MH370: Which conspiracy theories can be ruled in and out?

Possible MH370 debris has washed up on the shore of Reunion, a French island in the Indian Ocean. Photo: Video still from ReutersWhat we know after debris foundBB670 key to unlocking mysteryFamilies face agonising waitTimeline to tragedySearch for MH370: full coverage

Aviation experts say it is likely that a large object that washed up on the shore of Reunion, a French island in the Indian Ocean, is wreckage from the missing Malaysia Airlines Flight MH370 that vanished more than a year ago.

In the information vacuum that surrounded the plane’s disappearance in March 2014, speculation and theories abounded about what might have happened to the aircraft and all 239 people who were on board when it dropped off the radar.

Those theories ranged from the seemingly plausible, to the downright farcical.

In light of the potential breakthrough, we revisit the theories proposed at the time by experts and online sleuths to see whether their ideas could still hold true.

1. The plane was hijacked and flown to an airport in Kazakhstan. FALSE

Jeff Wise, a science journalist and author who researched the disappearance of MH370, released an e-book this year outlining his theory that the plane was hijacked on Russian President Vladimir Putin’s instruction and flown to an airport in Kazakhstan.

Wise argued that the flight’s data could have been tampered with by hijackers, and claimed to have found a place where the plane could have landed – an airstrip called Yubileyniy, part of the Baikonur Cosmodrome.

Some who examined Wise’s hypothesis regarded it as fanciful – which would seem an accurate assessment if the wreckage found overnight is confirmed as coming from MH370.

2 – Pilot suicide. POSSIBLE

While no evidence has emerged that the captain of the MH370, Zaharie Ahmad Shah or co-pilot Fariq Abdul Hamid died by suicide, the idea has been included in possible theories.

At least seven fatal incidents are believed to have been intentionally caused by pilots since 1982, including the Germanwings loss, which investigators believe happened when co-pilot Andreas Lubitz crashed the Airbus A320 after locking his captain out of the cockpit. Lubitz was later found to have been mentally unstable and undergoing medical treatment for depression.

3 – A catastrophic mechanical failure occurred – POSSIBLE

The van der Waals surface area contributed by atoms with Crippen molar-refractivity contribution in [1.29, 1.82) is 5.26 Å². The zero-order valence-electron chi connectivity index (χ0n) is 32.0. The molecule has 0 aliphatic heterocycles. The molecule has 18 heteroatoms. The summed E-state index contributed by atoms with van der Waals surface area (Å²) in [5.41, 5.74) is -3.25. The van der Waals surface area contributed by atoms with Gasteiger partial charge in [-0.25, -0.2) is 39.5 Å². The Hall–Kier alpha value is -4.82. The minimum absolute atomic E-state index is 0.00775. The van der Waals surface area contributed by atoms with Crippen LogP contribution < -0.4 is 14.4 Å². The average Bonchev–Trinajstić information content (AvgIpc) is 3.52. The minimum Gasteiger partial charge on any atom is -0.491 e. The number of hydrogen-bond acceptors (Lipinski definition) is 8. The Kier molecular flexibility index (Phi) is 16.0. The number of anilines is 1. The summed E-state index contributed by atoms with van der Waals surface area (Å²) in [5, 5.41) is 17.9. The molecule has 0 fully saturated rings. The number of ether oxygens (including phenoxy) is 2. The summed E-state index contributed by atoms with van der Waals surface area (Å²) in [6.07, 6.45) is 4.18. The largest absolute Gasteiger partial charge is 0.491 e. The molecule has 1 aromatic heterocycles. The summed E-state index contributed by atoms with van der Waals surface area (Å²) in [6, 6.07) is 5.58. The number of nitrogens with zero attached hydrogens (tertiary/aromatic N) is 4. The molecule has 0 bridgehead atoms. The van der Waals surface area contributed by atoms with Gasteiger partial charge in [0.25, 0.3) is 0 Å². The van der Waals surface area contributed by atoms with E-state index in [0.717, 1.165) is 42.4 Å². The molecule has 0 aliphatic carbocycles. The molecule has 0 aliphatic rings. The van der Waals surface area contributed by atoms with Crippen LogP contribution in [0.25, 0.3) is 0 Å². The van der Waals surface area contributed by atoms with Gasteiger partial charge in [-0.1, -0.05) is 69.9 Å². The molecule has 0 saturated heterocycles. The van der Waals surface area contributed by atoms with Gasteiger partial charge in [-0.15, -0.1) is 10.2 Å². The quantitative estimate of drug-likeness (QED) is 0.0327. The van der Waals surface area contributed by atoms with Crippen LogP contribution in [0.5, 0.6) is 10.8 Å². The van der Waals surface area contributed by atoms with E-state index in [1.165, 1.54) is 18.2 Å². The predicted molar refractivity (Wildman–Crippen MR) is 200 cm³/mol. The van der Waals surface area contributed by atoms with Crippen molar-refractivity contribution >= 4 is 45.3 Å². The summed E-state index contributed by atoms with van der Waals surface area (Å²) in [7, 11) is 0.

Some have suggested that there was a catastrophic mechanical failure on board the plane, causing it to disintegrate in mid-flight.

“The fact that we are unable to find any debris so far appears to indicate that the aircraft is likely to have disintegrated at around 35,000 feet,” a source involved in the investigations in Malaysia said at the time.

However, one aviation expert told the South China Morning Post at the time that it was mysterious that even if the plane had disintegrated, debris had not been detected on air traffic control radar.

The theory echoes the 2009 Air France tragedy when the plane disappeared over the Atlantic after it flew into turbulence en route to Paris.

It took five days for rescue teams to find the first bits of wreckage and another two years to find the bulk of the destroyed plane.

4 – The plane was shot down in a military exercise. UNLIKELY

One theory suggested the plane was accidentally shot down during a joint US-Thai military exercise in the South China Sea. It was proposed in a book called Flight MH370: The Mystery, by Nigel Cawthorne.

“The drill was to involve mock warfare on land, in water and in the air, and would include live-fire exercises,” Cawthorne wrote in his book.

However, the wreckage that washed up overnight was thousands of kilometres away.

5 – Plane was shot down while heading to US military base

In December, Marc Dugain, the former head of a French regional airline, suggested the plane had been shot down by the US because it was heading towards its military base on the island of Diego Garcia in the Indian Ocean.

Reunion and Diego Garcia are about 2400 kilometres apart in the Indian Ocean, but there is no evidence to suggest this theory is correct.

6 – Terrorist hijacking – POSSIBLE

The plane turned wildly off course, its communications systems were “deliberately” disconnected and it carried on flying south over the Indian Ocean on the day it disappeared, leading some to speculate that the plane had been hijacked.

Authorities have found no motive nor any evidence to say definitively that the plane was hijacked.

7 – Plane caught on fire soon after take off – UNLIKELY

New Zealander Mike McKay had been working on the Songa Mercur oil rig in the South China Sea when he saw an “orange light” in the sky on the day MH370 disappeared.

His initial statement described what he believed to be an aircraft on fire at a high altitude.

The fire burned itself out in about 10 to 15 seconds and he gave an exact location based on his position on the oil rig platform.

However, his sighting could be discounted due to the distance from Reunion, where the wreckage washed up.

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